Golf requires multiple skills, both mental and physical. The wonderful courses in Westchester call for them all, so we chose 18 holes to make up a Skills Tester Course that demonstrates the full gamut of techniques you’d need, then asked the PGA pros who play those holes for a living how to put a par or better on your scorecard.
Fenway GC #18
512 yards // Par 5
Our round starts with making choices — hopefully smart ones. The uphill finishing hole at Fenway brings water, sand, and out-of-bounds into play, so the first step to scoring par is to engage your brain. “If you hit a good tee shot, you can go for the green in two,” says head pro Tyler Jaramillo, “but it’s a hard ‘go-for-it’ because the green has out-of-bounds all around, and you’re probably not hitting off a level lie. The tee shot doesn’t need to be long, but it must be straight, because there are deep bunkers on the left and the creek on the right. If you lay up off the tee to the bottom of the road, though, and then lay up short of the road at the top of the hill, you’ve got an easy 120-yard shot to the green.”
GlenArbor GC #4
415 yards // Par 4
The drive determines your likely success on the #1 handicap hole at GlenArbor. Long matters a lot, but straight may matter more, since there’s trouble both left and right. Head pro David Gagnon says the most important step is the first one you take, walking up to the tee box. That’s when you should mentally visualize a positive picture of a long, straight drive. “Then just let go,” he says. “Forget all those technical swing thoughts and swing free.”
Bonnie Briar CC #11
453 yards // Par 4
This dogleg right may play downhill, but it’s still a long, long journey from tee to green. The best line to the green is from the right side of the fairway, but beware the bunker just off the short grass that’s within reach of a solid drive. The second shot is long, too (and blind, to boot), but at least the green isn’t surrounded by sand. Check your approach line before you swing and aim for the left side of the green, which tilts right.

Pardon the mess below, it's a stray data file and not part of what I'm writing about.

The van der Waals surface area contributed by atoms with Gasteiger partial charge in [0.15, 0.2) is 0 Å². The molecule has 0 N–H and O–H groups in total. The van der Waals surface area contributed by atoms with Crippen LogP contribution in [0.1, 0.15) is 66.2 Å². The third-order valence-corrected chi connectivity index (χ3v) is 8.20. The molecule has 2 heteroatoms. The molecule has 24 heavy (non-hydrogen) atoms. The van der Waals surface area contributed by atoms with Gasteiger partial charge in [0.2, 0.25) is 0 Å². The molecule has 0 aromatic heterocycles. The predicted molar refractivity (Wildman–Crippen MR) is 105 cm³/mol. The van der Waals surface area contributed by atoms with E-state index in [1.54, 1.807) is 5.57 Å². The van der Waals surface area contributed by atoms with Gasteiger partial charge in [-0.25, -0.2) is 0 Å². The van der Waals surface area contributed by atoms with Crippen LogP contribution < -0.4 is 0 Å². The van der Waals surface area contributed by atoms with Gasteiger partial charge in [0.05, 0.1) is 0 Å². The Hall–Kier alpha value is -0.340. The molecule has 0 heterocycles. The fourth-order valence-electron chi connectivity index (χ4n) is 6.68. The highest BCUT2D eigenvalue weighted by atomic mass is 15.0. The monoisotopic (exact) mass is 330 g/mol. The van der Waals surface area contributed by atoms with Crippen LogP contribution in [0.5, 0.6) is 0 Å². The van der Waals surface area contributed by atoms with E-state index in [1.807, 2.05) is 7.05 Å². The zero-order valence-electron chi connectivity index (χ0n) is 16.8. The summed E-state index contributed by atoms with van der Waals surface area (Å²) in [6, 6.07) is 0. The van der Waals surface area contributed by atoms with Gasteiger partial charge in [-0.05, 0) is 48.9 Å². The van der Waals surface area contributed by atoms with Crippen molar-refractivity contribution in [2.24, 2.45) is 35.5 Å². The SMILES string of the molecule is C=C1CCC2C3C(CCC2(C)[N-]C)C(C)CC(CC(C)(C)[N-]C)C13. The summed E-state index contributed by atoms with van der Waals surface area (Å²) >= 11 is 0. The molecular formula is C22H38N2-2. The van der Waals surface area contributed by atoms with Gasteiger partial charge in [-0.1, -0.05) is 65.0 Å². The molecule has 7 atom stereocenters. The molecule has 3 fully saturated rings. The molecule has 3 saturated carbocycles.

Century CC #13
140 yards // Par 3
“Just don’t think about the water,” says head pro Nelson Long, who retired from Century last year after nearly five decades at the club. “It’s a short hole without a lot of depth to the green, so pick the right club for the distance, relax your grip, and take a couple of practice swings to build a smooth tempo.” Long’s buttery-smooth swing is a great one to emulate — it qualified him to play in two USGA championships, 45 years apart: the U.S. Junior in 1968 and the U.S. Senior Open in 2013.
Anglebrook GC #13
582 yards // Par 5
It may be one of the most intimidating par fives in the county, but head pro AJ Berglund says par is very, very possible. “It’s all about giving yourself the best third shot,” he says. “Off the tee, you have more room to the right than you think, and your ball will funnel left to the center of the fairway on both your tee shot and second shot. The second shot is really the key. With a good one down to the flat before the water, you’ve got a much better chance at putting the ball on the proper tier on the huge green. People get scared by the length of the hole, but it’s not a hard par if you play it smart.”
Wykagyl CC #15
341 yards // Par 4
“The 15th hole at Wykagyl may be short, but it is no walk in the park,” says director of instruction Anna Ausanio. “When I step onto the tee, I play a conservative shot, using either a hybrid or fairway wood to give me comfortable yardage to the green. My most crucial move while making that swing is to allow my arms to start first from the top of the backswing back down to the ball. This produces a nice, high, baby draw. My worst mistake is trying to overpower my shot and not being patient, causing me to come over the top.” She points out that the hole’s green is very tricky, too, with multiple tiers and a false front, so choose a layup distance where you can hit a wedge you believe in.
Pelham CC #2
210 yards // Par 3